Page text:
18:24 GMT03 July 2020
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    The conclusions made in the UK report on the death of former KGB agent Alexander Litvinenko are "unacceptable," Russian Ambassador to the United Kingdom Alexander Yakovenko said Thursday.

    MOSCOW (Sputnik) — Earlier in the day, the British inquiry blamed Litvinenko’s death on Russian authorities but could not conclude that the polonium-210 used to poison the former agent had come from Russia. The Russian Foreign Ministry said that the UK inquiry was politicized.

    "For us it is absolutely unacceptable that the report concludes that the Russian state was in any way involved in the death of Mr Litvinenko on British soil," the ambassador said in the British Foreign Office after being summoned following the publication of the report.

    The report by the British inquiry into the death of Litvinenko is a blatant provocation against Moscow, Alexander Yakovenko said.

    "We consider the Litvinenko case, and the way it was disposed of, a blatant provocation by the British authorities."

    "We also noted that the British government suspended the coroner’s inquest which was open to the public and the press and in which the Investigative Committee of Russia took part as an interested party, in favor of a public inquiry, which in fact is secret, at the height of the political tension with Russia over Ukraine in July 2014," the Russian envoy stressed.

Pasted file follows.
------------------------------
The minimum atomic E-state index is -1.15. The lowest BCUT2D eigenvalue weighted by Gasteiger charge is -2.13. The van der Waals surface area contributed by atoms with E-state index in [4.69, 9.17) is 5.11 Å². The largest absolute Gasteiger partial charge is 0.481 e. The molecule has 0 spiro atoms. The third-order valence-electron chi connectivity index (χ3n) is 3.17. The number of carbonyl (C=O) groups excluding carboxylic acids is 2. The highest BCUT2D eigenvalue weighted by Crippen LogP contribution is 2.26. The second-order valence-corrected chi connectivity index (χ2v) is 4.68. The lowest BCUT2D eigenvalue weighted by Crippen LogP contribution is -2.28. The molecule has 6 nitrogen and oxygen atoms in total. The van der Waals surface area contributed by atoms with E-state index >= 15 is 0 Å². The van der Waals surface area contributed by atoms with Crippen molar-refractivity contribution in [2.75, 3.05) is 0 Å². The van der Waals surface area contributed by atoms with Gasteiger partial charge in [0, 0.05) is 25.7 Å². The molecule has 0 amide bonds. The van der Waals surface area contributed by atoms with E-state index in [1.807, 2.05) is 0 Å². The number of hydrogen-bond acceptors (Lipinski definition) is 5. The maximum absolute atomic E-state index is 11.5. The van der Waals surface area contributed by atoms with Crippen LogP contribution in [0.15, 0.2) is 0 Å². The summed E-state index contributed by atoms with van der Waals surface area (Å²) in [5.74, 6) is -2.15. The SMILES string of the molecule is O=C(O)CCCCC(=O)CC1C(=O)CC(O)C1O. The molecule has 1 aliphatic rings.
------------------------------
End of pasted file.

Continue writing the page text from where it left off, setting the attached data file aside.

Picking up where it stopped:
Yakovenko pointed out that Moscow views the British accusations as an attempt to exert additional pressure on the Russian leadership in light of tensions over several international issues.

    Litvinenko fled from Russia to the United Kingdom in 2000. He died in 2006, three weeks after drinking tea with his former colleagues Dmitry Kovtun and Andrei Lugovoy in central London.

    Following his death, the UK authorities claimed that Litvinenko's former colleagues had poisoned him with the radioactive isotope polonium-210. A public inquiry into Litvinenko's death was formally established by the UK government in July 2014.

    Earlier, Lugovoy said that he had passed a polygraph test conducted by British experts, that proved he was not guilty of murdering Litvinenko.


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    inquiry, Alexander Yakovenko, Alexander Litvinenko, Britain, Russia
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